On the afternoon of our first full day on the Lyon and Provence cruise, we booked an optional tour to the ancient Roman aqueduct bridge at Pont du Gard, a short ride from our docking location in Avignon, even with a brief delay provided by a lingering mid-week Yellow Vest blockade at a nearby rotary.
We had already visited the Arena in Arles and the ruins of Glanum in Saint Rémy, so we were feeling pretty well tuned in to all things Roman in France, but Pont du Gard took things to a whole new level. Built in the middle of the first century, A.D., this 160 foot tall span (highest of all the Roman aqueduct bridges) arching over the Gardon River was part of an aqueduct system that brought water 31 miles over a winding route from a spring northwest of the site and then southwest to the city of Nimes. In those 31 miles the water level only drops on average one inch per 250 feet, and even less (about an inch per 1500′) while crossing this bridge, which helps provide a sense of the level of precise engineering required of its Roman builders.
At the entrance to the site, our Viking guide pointed out the highlights in a museum that provides a history of the water system and the Pont du Gard and how it was built.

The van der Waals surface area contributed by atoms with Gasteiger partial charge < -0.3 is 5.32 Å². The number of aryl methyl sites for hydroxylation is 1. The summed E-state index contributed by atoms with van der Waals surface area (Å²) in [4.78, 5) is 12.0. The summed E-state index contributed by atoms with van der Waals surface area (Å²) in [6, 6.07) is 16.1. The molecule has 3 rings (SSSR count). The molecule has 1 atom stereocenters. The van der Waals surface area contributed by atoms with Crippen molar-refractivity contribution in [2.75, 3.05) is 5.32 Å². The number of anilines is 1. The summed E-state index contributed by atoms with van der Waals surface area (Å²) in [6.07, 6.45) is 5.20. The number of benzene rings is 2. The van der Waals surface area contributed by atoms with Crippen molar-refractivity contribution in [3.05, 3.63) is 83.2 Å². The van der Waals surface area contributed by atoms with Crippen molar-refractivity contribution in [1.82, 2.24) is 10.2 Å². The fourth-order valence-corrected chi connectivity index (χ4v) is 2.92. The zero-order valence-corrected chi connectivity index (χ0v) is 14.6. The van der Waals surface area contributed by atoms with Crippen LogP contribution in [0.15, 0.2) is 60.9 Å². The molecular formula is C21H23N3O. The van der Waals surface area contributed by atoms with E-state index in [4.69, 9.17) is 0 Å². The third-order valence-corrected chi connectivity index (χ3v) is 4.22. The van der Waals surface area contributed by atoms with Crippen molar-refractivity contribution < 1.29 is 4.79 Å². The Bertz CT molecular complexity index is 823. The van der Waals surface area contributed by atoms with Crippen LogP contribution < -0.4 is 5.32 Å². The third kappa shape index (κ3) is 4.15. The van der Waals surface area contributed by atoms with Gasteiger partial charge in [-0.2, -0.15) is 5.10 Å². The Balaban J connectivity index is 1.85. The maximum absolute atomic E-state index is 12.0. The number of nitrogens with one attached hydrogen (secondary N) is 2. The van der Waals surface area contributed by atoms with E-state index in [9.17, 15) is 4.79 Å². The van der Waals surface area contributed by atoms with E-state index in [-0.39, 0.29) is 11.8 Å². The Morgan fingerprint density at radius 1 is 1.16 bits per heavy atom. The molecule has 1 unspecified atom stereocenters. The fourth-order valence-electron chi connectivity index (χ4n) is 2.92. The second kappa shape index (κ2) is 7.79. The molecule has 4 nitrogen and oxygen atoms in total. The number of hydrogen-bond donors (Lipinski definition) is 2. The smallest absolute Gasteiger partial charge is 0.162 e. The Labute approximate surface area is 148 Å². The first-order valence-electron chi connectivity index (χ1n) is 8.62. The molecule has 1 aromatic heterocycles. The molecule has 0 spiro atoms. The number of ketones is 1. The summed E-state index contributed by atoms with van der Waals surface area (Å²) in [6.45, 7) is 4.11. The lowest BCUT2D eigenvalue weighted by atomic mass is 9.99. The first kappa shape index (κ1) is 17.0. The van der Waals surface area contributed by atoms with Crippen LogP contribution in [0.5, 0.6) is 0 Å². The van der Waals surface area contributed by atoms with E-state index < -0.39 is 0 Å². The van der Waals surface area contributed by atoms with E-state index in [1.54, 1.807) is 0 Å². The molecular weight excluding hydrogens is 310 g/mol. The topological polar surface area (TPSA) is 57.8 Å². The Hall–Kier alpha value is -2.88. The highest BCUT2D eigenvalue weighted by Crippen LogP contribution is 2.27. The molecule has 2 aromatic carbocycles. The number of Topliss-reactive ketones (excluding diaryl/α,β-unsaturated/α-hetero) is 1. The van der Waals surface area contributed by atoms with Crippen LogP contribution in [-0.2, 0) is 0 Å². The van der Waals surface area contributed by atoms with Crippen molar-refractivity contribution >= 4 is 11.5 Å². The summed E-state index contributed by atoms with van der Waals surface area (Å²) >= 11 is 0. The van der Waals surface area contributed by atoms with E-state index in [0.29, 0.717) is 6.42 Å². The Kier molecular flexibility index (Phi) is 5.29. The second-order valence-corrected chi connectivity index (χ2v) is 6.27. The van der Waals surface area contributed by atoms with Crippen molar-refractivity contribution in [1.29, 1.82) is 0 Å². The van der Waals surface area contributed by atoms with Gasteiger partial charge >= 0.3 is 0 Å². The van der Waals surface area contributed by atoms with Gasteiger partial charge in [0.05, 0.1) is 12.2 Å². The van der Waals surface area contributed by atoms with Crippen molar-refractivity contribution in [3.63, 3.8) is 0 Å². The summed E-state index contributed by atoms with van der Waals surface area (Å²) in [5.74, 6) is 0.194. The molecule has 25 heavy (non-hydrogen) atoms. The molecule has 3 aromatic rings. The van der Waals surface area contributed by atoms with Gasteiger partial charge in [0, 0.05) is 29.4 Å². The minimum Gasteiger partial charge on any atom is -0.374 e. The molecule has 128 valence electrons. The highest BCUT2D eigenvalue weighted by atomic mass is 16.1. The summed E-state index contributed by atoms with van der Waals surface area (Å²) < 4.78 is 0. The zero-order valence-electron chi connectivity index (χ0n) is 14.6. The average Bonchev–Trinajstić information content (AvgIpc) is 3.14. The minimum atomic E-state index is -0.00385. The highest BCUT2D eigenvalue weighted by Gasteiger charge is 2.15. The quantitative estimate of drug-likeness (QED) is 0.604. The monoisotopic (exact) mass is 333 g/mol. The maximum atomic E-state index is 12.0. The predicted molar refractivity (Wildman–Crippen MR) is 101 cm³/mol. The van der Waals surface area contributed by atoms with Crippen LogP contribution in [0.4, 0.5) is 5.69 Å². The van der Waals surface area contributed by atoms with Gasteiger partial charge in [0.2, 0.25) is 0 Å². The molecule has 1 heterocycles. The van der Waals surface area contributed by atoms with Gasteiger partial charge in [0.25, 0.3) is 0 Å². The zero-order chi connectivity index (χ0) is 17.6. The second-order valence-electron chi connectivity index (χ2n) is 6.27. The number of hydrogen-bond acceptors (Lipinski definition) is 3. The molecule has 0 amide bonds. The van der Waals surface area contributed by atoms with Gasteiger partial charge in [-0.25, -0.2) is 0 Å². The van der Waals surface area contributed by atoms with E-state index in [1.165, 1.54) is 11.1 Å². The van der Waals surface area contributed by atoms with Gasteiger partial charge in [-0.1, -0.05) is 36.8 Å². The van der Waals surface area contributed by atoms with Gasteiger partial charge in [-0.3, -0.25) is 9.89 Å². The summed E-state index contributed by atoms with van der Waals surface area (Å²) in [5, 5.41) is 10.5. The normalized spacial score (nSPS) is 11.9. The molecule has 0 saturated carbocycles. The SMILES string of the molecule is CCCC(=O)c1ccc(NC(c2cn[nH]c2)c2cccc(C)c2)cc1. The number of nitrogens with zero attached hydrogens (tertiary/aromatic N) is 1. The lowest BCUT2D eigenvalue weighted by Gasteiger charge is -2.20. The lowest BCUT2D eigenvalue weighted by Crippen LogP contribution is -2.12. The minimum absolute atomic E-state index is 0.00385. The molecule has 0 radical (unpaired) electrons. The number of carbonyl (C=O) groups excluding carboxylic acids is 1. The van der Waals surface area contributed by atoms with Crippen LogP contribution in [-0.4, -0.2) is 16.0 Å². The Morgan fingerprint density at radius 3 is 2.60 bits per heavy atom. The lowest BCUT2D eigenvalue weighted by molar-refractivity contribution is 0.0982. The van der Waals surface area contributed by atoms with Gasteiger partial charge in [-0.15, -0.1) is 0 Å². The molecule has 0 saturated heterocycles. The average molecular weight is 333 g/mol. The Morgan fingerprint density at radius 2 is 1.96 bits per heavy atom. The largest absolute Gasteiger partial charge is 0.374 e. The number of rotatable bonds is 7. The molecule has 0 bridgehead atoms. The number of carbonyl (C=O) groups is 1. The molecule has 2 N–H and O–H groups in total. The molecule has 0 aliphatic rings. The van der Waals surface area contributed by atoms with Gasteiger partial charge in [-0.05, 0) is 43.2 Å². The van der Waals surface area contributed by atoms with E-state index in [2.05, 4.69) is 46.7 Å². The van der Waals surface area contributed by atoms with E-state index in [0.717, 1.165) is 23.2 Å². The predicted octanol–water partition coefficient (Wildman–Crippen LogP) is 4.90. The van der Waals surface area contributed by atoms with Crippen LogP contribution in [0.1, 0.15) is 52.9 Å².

Thirty-five of the bridge’s original 47 arches survive. In the intervening centuries stone from the Pont was “borrowed” as building material elsewhere. The missing arches do not take away from how impressive the work is as you approach.
Next to the path on the way to the aqueduct there was a small grove of 1000-year old olive trees transplanted from Spain. As ancient as they are, it’s hard to believe that they’re only half as old as the Pont du Gard.
It’s hard to appreciate the impressive scale of the aqueduct just by looking at pictures. It is massive, while also feeling delicate with its high arches.
Pont du Gard crosses over the lovely Gardon River. Just as we arrived the afternoon sun came out, with the aqueduct bridge casting a distinctive shadow across the downstream terrain.
We loved the way that the arches framed views of the sky and the surroundings:
The 160′ height of the aqueduct is imposing, but the details of the workmanship shown in the photos below are even more amazing when you remember that this structure was built largely without any mortar with the stones cut to fit together precisely. The “bumps” that you see on the pillars were used to support scaffolding during construction.
When it was still in operation, most of the length of the aqueduct was underground. We climbed up a steep trail to the top of the aqueduct. There we could see a tunnel that was cut through the stone, while many portions of the water system were covered by arched stone roofs. The water coursed across the top of the aqueduct in the channel shown below.
After returning to the ship for dinner, the Viking Heimdal sailed south towards Arles. Later on in the evening we pulled into our docking location at Tarascon, where we would depart in the morning to spend more time in Arles, this time accompanied by Viking guides and fellow passengers.